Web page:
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What a MMA Star and a CNN Anchor Taught Us About Bias

By: Kathleen Murphy

Politics without hyperbole would probably be pretty boring.

Politics with hyperbole is pretty boring, but every once in a while an overwrought advocate unleashes a hot-take that gives us all a good jolt.

And the fact is, people of all political stripes get emotional, put their foot in their mouth and make mistakes.

However, the media’s reaction to these statements is drastically different depending on the political persuasion of the person making the provocative comments.

An MMA Star and a CNN anchor made the contrast crystal clear last week.

Gina Carano, a former MMA fighter and actress, was fired from her role on a StarWars spin-off because she was outspoken in her conservative ideas. Her most controversial message — and the one that seems to have been the last straw — was an image of Nazi Germany, comparing it to today’s overheated political climate.

It shouldn’t have to be said: Holocaust comparisons are always wrong. They diminish the horror of six million Jewish people murdered in concentration camps. And there is nothing in modern America that even remotely resembles post-World War I Germany and the conditions that gave rise to the Third Reich.

That said, Carano is FAR from the first American to make an uninformed Holocaust comparison. By the way, the hashtag campaign to fire Carano started when Twitter realized the actress was conservative, not after her controversial tweet. When LucasFilms dropped the axe, the media made sure you knew. The story was covered by CNN, PBS, The Hollywood Reporter, VOX, The Guardian, Forbes, PageSix, Salon.com, and the list goes on and on.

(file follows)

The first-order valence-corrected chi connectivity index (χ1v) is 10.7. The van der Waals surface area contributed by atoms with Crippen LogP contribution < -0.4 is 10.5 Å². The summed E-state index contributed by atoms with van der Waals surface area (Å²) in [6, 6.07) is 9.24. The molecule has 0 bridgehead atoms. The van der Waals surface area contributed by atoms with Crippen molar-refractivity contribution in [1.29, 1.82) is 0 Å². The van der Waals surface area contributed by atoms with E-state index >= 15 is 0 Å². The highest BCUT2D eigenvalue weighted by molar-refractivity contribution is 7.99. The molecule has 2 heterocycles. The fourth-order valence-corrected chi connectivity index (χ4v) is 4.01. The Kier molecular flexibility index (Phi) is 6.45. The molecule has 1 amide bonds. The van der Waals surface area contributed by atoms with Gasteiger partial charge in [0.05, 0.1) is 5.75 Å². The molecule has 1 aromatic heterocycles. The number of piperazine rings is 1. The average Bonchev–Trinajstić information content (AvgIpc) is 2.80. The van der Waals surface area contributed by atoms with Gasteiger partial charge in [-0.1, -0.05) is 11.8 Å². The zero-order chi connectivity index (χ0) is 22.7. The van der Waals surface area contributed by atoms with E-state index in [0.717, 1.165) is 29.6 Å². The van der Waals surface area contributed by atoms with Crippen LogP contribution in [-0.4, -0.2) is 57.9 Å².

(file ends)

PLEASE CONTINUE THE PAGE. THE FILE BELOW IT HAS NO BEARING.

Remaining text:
Meanwhile, over on CNN, Anderson Cooper, in a conversation with Republican Congressman Adam Kinzinger, compared Trump supporters to the perpetrators of the genocides in Rwanda and Bosnia. Watch.

For his part, Adam Kinzinger, a man who has set out to save the Republican Party, just nodded along... Off to a great start. This should have been an easy pushback.

In just 100 days in 1994, 800,000 people were slaughtered in Rwanda. Another 8,000 people were murdered in the Bosnian genocide over the summer of 1995.

Five died as a result of riot at the Capitol. And Anderson Cooper made no such comparisons regarding Antifa protestors after several dozen Americans died when violence broke out during their demonstrations in cities across the nation last summer.

There is no evidence that Republicans are planning to commit genocide. It’s an absurd statement.

Yet, Anderson Cooper was not fired. No one started a campaign calling for his job. Aside from a handful of conservative outlets, there have been no headlines about Cooper’s hyperbolic statements.

Sometimes, what isn’t said speaks volumes. Media bias isn’t only found in what they broadcast. It’s revealed in what they keep quiet.

For Breakthrough Ideas, I’m Kathleen Murphy.

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